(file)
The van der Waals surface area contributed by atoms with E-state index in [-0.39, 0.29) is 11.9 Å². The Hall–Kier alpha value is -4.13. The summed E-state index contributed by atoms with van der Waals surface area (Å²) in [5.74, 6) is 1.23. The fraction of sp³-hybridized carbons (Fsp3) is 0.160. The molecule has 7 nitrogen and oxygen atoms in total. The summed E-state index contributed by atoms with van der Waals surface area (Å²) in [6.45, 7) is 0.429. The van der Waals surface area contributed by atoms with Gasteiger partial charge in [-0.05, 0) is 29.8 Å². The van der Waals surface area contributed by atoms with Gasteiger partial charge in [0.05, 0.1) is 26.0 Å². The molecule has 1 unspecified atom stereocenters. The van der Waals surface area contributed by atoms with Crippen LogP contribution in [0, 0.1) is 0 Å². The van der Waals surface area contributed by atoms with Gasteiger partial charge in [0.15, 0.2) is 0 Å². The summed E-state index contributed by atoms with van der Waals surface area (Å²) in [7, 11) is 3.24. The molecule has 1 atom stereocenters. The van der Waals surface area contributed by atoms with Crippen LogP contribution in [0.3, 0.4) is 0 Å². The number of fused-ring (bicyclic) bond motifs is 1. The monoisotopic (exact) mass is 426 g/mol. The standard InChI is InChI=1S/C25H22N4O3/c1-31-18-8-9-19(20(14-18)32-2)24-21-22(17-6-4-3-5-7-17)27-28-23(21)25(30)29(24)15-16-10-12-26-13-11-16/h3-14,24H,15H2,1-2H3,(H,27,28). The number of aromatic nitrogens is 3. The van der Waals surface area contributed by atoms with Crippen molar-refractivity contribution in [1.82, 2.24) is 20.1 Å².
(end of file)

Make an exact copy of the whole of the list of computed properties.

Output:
The van der Waals surface area contributed by atoms with E-state index in [-0.39, 0.29) is 11.9 Å². The Hall–Kier alpha value is -4.13. The summed E-state index contributed by atoms with van der Waals surface area (Å²) in [5.74, 6) is 1.23. The fraction of sp³-hybridized carbons (Fsp3) is 0.160. The molecule has 7 nitrogen and oxygen atoms in total. The summed E-state index contributed by atoms with van der Waals surface area (Å²) in [6.45, 7) is 0.429. The van der Waals surface area contributed by atoms with Gasteiger partial charge in [-0.05, 0) is 29.8 Å². The van der Waals surface area contributed by atoms with Gasteiger partial charge in [0.05, 0.1) is 26.0 Å². The molecule has 1 unspecified atom stereocenters. The van der Waals surface area contributed by atoms with Crippen LogP contribution in [0, 0.1) is 0 Å². The van der Waals surface area contributed by atoms with Gasteiger partial charge in [0.15, 0.2) is 0 Å². The summed E-state index contributed by atoms with van der Waals surface area (Å²) in [7, 11) is 3.24. The molecule has 1 atom stereocenters. The van der Waals surface area contributed by atoms with Crippen LogP contribution in [0.3, 0.4) is 0 Å². The number of fused-ring (bicyclic) bond motifs is 1. The monoisotopic (exact) mass is 426 g/mol. The standard InChI is InChI=1S/C25H22N4O3/c1-31-18-8-9-19(20(14-18)32-2)24-21-22(17-6-4-3-5-7-17)27-28-23(21)25(30)29(24)15-16-10-12-26-13-11-16/h3-14,24H,15H2,1-2H3,(H,27,28). The number of aromatic nitrogens is 3. The van der Waals surface area contributed by atoms with Crippen molar-refractivity contribution in [1.82, 2.24) is 20.1 Å².